sucking water back upstream.
Backflow is particularly relevant when considering
the use and storage of hosepipes and access
to them. Backflow could cause drinking water

supplies on boats, elsewhere in the marina or in the
surrounding neighbourhood to be contaminated with
toxic chemicals or disease-causing micro-organisms
(bacteria or viruses) from other water e.g. sewage,
puddles, river or sea water. There have been a number
of incidents in the United Kingdom where the public
water supply has been contaminated due to backflow
at marinas. A common cause is hosepipes being left
submerged in river or seawater.

 

I have the full requirements for Marinas, but as it is a Pdf it cannot be posted on this forum.

 

 

 

 

Screenshot (236).png

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11 minutes ago, Bewildered said:

Interesting, I've never heard of a "food grade hose". What are they for, soup?

They used to be yellow lol. My 100 foot garden hose has been on my last three boats and still going strong. There are some proper nonsense rules out there but in fairness the people who produce them no its all bollocks but its all about arse covering as others have said. 

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58 minutes ago, Alan de Enfield said:

 

This is why check-vales are required

 

Serious contamination of water supplies can occur
by backflow or cross connection with other sources
of water...........

 

I have the full requirements for Marinas, but as it is a Pdf it cannot be posted on this forum.

 

Now it makes sense! They are writing more for boats in marinas where you have a line hooked up under pressure to your boat!

 

I have been total puzzled by how you could have any back-flow filling a tank because there is no back pressure. When you start talking about a pressured system from a hose it suddenly makes more sense.

Edited by Kudzucraft

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13 minutes ago, Kudzucraft said:

 

Now it makes sense! They are writing more for boats in marinas where you have a line hooked up under pressure to your boat!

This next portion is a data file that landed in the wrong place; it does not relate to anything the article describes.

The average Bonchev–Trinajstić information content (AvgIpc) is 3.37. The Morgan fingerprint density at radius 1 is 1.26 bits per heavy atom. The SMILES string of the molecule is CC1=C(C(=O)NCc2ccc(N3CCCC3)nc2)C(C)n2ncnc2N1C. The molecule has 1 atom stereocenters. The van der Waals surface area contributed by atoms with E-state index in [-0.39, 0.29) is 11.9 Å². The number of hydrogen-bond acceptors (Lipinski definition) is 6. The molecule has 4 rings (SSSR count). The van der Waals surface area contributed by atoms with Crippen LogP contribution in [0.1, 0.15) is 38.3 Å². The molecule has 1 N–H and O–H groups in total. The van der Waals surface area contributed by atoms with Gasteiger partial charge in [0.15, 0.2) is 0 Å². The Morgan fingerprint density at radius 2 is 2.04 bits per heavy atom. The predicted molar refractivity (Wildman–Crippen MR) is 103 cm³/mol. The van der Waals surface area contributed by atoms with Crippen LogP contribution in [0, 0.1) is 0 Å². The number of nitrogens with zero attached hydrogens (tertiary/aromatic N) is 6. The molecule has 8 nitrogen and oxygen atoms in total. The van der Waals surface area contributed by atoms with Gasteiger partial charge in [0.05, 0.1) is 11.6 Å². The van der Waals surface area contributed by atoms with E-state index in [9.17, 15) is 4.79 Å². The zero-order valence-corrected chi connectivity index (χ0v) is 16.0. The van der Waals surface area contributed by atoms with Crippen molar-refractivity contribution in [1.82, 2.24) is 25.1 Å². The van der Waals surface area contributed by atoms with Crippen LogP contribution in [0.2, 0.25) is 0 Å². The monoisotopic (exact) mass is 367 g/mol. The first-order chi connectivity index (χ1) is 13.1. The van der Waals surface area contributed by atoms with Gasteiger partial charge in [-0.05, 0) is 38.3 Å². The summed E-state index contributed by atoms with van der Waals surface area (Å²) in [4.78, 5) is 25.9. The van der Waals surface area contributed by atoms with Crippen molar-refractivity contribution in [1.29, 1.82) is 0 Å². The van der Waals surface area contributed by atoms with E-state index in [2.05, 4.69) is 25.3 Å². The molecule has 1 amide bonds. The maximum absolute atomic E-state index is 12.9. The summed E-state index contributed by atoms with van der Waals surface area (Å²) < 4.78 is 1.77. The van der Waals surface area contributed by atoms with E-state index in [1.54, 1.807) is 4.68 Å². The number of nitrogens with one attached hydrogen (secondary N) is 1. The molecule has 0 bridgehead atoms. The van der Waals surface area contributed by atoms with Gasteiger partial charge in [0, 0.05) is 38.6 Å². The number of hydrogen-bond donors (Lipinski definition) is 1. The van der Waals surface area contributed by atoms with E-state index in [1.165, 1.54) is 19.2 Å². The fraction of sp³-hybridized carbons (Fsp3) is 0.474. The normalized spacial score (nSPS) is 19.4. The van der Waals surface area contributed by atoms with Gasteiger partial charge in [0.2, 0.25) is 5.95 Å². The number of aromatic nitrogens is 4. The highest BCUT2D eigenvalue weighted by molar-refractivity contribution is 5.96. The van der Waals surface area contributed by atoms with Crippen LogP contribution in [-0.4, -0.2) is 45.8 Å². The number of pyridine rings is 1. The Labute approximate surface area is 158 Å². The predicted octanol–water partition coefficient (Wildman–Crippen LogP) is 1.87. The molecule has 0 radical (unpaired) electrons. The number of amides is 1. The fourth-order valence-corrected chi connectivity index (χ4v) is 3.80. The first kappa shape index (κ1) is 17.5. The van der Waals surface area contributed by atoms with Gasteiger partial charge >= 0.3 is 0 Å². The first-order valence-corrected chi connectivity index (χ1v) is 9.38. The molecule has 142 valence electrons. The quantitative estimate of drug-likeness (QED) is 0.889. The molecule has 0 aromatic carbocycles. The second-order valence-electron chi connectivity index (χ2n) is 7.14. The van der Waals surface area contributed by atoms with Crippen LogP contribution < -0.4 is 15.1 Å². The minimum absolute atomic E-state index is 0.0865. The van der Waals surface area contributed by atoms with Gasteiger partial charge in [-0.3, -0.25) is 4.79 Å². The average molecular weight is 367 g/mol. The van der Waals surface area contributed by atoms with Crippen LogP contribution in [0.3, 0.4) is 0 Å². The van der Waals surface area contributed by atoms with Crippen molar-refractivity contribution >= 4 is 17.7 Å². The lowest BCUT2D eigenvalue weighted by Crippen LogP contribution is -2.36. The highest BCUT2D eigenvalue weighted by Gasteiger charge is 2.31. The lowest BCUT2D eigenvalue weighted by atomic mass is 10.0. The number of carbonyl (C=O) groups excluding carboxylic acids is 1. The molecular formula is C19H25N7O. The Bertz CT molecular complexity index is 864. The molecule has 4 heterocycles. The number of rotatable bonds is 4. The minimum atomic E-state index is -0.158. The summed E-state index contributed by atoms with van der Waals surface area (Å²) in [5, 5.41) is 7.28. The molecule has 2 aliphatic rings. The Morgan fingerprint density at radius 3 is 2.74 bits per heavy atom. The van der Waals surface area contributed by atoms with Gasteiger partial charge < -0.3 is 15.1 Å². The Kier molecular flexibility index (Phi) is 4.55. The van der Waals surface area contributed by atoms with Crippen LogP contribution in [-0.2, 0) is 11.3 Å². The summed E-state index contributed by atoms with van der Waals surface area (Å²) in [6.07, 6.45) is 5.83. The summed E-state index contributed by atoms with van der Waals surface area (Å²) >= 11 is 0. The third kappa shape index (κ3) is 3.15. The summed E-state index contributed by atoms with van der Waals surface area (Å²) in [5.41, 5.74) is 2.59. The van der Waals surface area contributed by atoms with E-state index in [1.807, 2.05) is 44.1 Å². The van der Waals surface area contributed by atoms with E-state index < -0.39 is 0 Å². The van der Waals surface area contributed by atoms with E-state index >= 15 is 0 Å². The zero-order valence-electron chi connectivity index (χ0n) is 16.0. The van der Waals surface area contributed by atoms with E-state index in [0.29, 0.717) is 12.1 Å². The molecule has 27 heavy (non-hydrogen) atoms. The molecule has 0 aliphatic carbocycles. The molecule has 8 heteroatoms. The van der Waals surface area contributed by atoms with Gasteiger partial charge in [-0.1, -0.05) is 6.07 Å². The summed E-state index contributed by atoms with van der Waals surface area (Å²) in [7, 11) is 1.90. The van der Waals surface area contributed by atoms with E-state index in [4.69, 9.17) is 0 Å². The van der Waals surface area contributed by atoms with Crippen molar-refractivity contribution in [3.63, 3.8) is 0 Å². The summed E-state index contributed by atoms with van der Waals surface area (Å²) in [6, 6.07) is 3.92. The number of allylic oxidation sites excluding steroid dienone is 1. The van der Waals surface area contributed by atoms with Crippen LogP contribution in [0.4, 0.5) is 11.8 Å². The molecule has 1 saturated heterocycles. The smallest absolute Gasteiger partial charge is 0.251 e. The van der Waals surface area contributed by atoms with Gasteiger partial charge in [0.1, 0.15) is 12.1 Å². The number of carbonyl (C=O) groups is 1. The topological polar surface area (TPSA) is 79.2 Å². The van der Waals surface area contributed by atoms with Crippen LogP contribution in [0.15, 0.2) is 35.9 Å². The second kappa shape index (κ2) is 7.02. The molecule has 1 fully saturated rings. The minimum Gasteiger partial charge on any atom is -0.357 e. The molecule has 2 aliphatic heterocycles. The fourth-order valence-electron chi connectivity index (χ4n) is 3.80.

No, it is illegal (under the water supply laws) to have a boat permanently 'connected' to a hose fed supply.

The concern is that the pressure in the water supply (mains) could be lower than atmospheric and you could get a back-flow if the end of the hose was dropped into the canal.

 

There are 'rafts' of regulations, eg :

 

 

Screenshot (237).png

Edited by Alan de Enfield

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19 minutes ago, Kudzucraft said:

 

Now it makes sense! They are writing more for boats in marinas where you have a line hooked up under pressure to your boat!

 

I have been total puzzled by how you could have any back-flow filling a tank because there is no back pressure. When you start talking about a pressured system from a hose it suddenly makes more sense.

In a house an outside hose tap has to have checkvalves.

1 hour ago, Alan de Enfield said:

No, that is why the new guidance is that your hose must have an on/off valve at the end.

 

The concerns are that dropping your open-ended hose on the floor, in puddles, in the canal can allow germs to 'syphon' back into the water mains and contaminate the whole system.

 

This is why check-vales are required

 

Serious contamination of water supplies can occur
by backflow or cross connection with other sources
of water.
Backflow means the flow of water in a direction